... momentous shifts and changes in the ground of human society are usually very slow and seldom felt at the time. The ordinary citizens of ancient Athens or Rome had little inkling that their civilizations were already in deep decline as they lived their daily lives, raised their children, worked their slaves, went to a play, or the baths, or the bloody gladitorial matches ... It is a fact, and a seeming paradox, that the moral and social decay of any civilization may occur in the midst of a general material well-being that serves to mask the decline.

Apr. 2001 - from The Trouble with Democracy
... it seems our fabulous material comfort has made it all too easy to abandon the first duty of free citizens: sincere, lifelong moral and intellectual interest in this greatest of all reflections [political philosophy]. We seem more subject than ever to to mass unconcern - or rather, to a kind of active apathy - and hence to gross ideological manipulation.

Apr. 2001 - from The Trouble with Democracy
Everybody uses the word "democracy" to defend all sorts of contradictory policies and points of view. ... It has become a cheap concept passed around to serve all needs.

Mar. 2001 - from promotional notes for The Trouble with Democracy
Canada would benefit from a cantonal form of government, such as the Swiss enjoy, rather than our present "executive federalism," or top-down form of government.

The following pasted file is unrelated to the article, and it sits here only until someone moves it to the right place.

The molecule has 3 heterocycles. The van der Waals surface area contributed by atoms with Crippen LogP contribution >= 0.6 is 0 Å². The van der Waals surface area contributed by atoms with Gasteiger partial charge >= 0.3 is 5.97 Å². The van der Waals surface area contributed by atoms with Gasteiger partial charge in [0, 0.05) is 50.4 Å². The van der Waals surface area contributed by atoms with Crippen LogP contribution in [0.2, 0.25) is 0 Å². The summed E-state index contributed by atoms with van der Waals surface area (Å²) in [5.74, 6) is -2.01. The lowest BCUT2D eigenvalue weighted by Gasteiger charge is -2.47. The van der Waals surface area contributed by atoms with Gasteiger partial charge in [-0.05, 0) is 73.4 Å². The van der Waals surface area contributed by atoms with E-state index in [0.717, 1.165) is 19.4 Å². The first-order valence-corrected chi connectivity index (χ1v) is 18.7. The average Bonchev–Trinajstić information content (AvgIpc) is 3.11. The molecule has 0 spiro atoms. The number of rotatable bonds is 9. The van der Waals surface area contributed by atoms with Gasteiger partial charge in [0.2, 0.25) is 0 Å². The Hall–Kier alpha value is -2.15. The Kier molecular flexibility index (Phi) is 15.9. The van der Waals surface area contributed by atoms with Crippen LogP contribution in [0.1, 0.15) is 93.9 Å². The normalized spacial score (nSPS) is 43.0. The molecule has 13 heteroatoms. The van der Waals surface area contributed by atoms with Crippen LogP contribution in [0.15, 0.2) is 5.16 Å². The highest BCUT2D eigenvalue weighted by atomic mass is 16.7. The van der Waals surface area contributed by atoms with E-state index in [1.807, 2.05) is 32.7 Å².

Mar. 2001 - from promotional notes for The Trouble with Democracy
Although democracy is really just a technique for the distribution of power, we have allowed it to become a new and dangerously unexamined belief system. In a sense, as faith in God and a law above the people weakened, they were replaced by a rising faith in the people and in the "progress" of secular society. The twentieth century was a battleground between warring concepts of democracy that had all become political religions of a sort.

Mar. 2001 - from promotional notes for The Trouble with Democracy
The really exciting educational fact here is that Darwin's theory of evolution has been attacked with increasing severity and power this century by prestigious paleontologists, geologists, transformed cladists, discontinuists, molecular biologists, creationists (religious as well as atheistic), and proponents of intelligent design... But you wouldn't know it to read most school textbooks or class notes. There you find more interest in confining students to stale theories, junk science, and politicized social theory, than offering the far more interesting and complicated truth. Too bad.